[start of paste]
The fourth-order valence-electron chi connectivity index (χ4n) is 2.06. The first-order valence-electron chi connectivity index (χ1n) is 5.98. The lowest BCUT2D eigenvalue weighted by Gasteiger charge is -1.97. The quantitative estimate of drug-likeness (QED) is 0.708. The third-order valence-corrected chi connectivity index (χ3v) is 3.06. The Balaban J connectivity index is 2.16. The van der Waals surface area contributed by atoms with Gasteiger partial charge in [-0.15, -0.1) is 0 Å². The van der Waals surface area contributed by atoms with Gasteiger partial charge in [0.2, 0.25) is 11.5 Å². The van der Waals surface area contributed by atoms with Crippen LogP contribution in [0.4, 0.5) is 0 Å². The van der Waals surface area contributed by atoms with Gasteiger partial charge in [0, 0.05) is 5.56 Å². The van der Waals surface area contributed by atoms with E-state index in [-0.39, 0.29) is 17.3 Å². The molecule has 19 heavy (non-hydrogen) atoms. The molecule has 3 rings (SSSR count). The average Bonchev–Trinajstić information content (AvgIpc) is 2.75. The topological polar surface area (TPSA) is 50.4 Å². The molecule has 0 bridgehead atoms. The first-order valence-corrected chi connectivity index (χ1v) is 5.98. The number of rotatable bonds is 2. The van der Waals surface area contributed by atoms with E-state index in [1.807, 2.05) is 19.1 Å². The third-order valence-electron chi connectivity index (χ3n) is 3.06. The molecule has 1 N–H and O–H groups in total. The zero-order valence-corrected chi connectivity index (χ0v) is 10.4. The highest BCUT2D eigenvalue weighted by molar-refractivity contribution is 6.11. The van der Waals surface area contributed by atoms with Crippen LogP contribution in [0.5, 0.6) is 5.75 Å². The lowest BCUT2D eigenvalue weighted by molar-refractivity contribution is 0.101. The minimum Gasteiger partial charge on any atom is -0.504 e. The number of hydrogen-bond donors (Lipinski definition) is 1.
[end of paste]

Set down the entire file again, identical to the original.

The fourth-order valence-electron chi connectivity index (χ4n) is 2.06. The first-order valence-electron chi connectivity index (χ1n) is 5.98. The lowest BCUT2D eigenvalue weighted by Gasteiger charge is -1.97. The quantitative estimate of drug-likeness (QED) is 0.708. The third-order valence-corrected chi connectivity index (χ3v) is 3.06. The Balaban J connectivity index is 2.16. The van der Waals surface area contributed by atoms with Gasteiger partial charge in [-0.15, -0.1) is 0 Å². The van der Waals surface area contributed by atoms with Gasteiger partial charge in [0.2, 0.25) is 11.5 Å². The van der Waals surface area contributed by atoms with Crippen LogP contribution in [0.4, 0.5) is 0 Å². The van der Waals surface area contributed by atoms with Gasteiger partial charge in [0, 0.05) is 5.56 Å². The van der Waals surface area contributed by atoms with E-state index in [-0.39, 0.29) is 17.3 Å². The molecule has 19 heavy (non-hydrogen) atoms. The molecule has 3 rings (SSSR count). The average Bonchev–Trinajstić information content (AvgIpc) is 2.75. The topological polar surface area (TPSA) is 50.4 Å². The molecule has 0 bridgehead atoms. The first-order valence-corrected chi connectivity index (χ1v) is 5.98. The number of rotatable bonds is 2. The van der Waals surface area contributed by atoms with E-state index in [1.807, 2.05) is 19.1 Å². The third-order valence-electron chi connectivity index (χ3n) is 3.06. The molecule has 1 N–H and O–H groups in total. The zero-order valence-corrected chi connectivity index (χ0v) is 10.4. The highest BCUT2D eigenvalue weighted by molar-refractivity contribution is 6.11. The van der Waals surface area contributed by atoms with Crippen LogP contribution in [0.5, 0.6) is 5.75 Å². The lowest BCUT2D eigenvalue weighted by molar-refractivity contribution is 0.101. The minimum Gasteiger partial charge on any atom is -0.504 e. The number of hydrogen-bond donors (Lipinski definition) is 1.